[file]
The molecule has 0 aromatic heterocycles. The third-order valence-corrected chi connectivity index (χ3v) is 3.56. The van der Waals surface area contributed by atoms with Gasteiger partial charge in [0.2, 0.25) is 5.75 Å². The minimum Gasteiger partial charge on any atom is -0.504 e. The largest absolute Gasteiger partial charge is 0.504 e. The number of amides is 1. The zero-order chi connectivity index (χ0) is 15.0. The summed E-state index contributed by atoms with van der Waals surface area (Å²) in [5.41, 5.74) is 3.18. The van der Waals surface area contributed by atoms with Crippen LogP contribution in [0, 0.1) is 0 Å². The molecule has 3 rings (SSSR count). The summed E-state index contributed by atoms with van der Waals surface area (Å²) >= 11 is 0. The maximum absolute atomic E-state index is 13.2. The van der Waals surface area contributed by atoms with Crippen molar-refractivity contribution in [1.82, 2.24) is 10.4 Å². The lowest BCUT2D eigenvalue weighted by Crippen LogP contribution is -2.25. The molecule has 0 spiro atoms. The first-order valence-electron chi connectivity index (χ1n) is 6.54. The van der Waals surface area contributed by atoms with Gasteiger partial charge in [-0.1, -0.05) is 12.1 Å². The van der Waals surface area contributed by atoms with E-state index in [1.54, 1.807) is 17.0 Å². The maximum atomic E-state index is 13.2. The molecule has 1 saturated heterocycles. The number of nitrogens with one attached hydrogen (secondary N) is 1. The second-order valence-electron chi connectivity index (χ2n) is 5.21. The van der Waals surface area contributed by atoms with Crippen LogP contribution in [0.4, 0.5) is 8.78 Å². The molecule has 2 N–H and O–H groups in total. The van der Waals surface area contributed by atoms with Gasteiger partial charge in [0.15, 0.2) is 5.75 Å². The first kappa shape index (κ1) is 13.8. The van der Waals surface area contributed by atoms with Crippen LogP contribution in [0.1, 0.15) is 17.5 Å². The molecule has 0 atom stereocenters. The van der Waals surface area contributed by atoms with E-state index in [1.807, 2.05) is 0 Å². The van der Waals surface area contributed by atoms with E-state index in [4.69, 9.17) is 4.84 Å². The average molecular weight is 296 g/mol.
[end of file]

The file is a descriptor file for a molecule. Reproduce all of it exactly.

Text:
The molecule has 0 aromatic heterocycles. The third-order valence-corrected chi connectivity index (χ3v) is 3.56. The van der Waals surface area contributed by atoms with Gasteiger partial charge in [0.2, 0.25) is 5.75 Å². The minimum Gasteiger partial charge on any atom is -0.504 e. The largest absolute Gasteiger partial charge is 0.504 e. The number of amides is 1. The zero-order chi connectivity index (χ0) is 15.0. The summed E-state index contributed by atoms with van der Waals surface area (Å²) in [5.41, 5.74) is 3.18. The van der Waals surface area contributed by atoms with Crippen LogP contribution in [0, 0.1) is 0 Å². The molecule has 3 rings (SSSR count). The summed E-state index contributed by atoms with van der Waals surface area (Å²) >= 11 is 0. The maximum absolute atomic E-state index is 13.2. The van der Waals surface area contributed by atoms with Crippen molar-refractivity contribution in [1.82, 2.24) is 10.4 Å². The lowest BCUT2D eigenvalue weighted by Crippen LogP contribution is -2.25. The molecule has 0 spiro atoms. The first-order valence-electron chi connectivity index (χ1n) is 6.54. The van der Waals surface area contributed by atoms with Gasteiger partial charge in [-0.1, -0.05) is 12.1 Å². The van der Waals surface area contributed by atoms with E-state index in [1.54, 1.807) is 17.0 Å². The maximum atomic E-state index is 13.2. The molecule has 1 saturated heterocycles. The number of nitrogens with one attached hydrogen (secondary N) is 1. The second-order valence-electron chi connectivity index (χ2n) is 5.21. The van der Waals surface area contributed by atoms with Crippen LogP contribution in [0.4, 0.5) is 8.78 Å². The molecule has 2 N–H and O–H groups in total. The van der Waals surface area contributed by atoms with Gasteiger partial charge in [0.15, 0.2) is 5.75 Å². The first kappa shape index (κ1) is 13.8. The van der Waals surface area contributed by atoms with Crippen LogP contribution in [0.1, 0.15) is 17.5 Å². The molecule has 0 atom stereocenters. The van der Waals surface area contributed by atoms with E-state index in [1.807, 2.05) is 0 Å². The van der Waals surface area contributed by atoms with E-state index in [4.69, 9.17) is 4.84 Å². The average molecular weight is 296 g/mol.